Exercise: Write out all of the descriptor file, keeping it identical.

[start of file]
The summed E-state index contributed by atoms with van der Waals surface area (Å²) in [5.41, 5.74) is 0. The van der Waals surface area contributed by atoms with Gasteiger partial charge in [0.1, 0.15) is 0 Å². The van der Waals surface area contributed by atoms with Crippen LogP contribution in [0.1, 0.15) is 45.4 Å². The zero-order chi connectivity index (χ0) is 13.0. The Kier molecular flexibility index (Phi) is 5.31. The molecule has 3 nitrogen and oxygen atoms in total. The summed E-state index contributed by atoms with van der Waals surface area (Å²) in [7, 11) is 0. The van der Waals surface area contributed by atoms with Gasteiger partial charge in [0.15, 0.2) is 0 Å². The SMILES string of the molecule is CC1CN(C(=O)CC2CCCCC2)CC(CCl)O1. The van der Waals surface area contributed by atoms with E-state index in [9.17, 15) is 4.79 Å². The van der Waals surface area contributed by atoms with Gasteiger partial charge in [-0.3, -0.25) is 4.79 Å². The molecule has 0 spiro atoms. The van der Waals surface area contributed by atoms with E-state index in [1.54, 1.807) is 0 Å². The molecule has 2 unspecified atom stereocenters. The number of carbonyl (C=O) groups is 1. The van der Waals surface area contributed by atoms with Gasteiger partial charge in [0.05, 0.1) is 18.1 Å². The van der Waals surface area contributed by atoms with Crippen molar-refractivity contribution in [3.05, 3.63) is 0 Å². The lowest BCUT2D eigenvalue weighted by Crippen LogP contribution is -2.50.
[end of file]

The summed E-state index contributed by atoms with van der Waals surface area (Å²) in [5.41, 5.74) is 0. The van der Waals surface area contributed by atoms with Gasteiger partial charge in [0.1, 0.15) is 0 Å². The van der Waals surface area contributed by atoms with Crippen LogP contribution in [0.1, 0.15) is 45.4 Å². The zero-order chi connectivity index (χ0) is 13.0. The Kier molecular flexibility index (Phi) is 5.31. The molecule has 3 nitrogen and oxygen atoms in total. The summed E-state index contributed by atoms with van der Waals surface area (Å²) in [7, 11) is 0. The van der Waals surface area contributed by atoms with Gasteiger partial charge in [0.15, 0.2) is 0 Å². The SMILES string of the molecule is CC1CN(C(=O)CC2CCCCC2)CC(CCl)O1. The van der Waals surface area contributed by atoms with E-state index in [9.17, 15) is 4.79 Å². The van der Waals surface area contributed by atoms with Gasteiger partial charge in [-0.3, -0.25) is 4.79 Å². The molecule has 0 spiro atoms. The van der Waals surface area contributed by atoms with E-state index in [1.54, 1.807) is 0 Å². The molecule has 2 unspecified atom stereocenters. The number of carbonyl (C=O) groups is 1. The van der Waals surface area contributed by atoms with Gasteiger partial charge in [0.05, 0.1) is 18.1 Å². The van der Waals surface area contributed by atoms with Crippen molar-refractivity contribution in [3.05, 3.63) is 0 Å². The lowest BCUT2D eigenvalue weighted by Crippen LogP contribution is -2.50.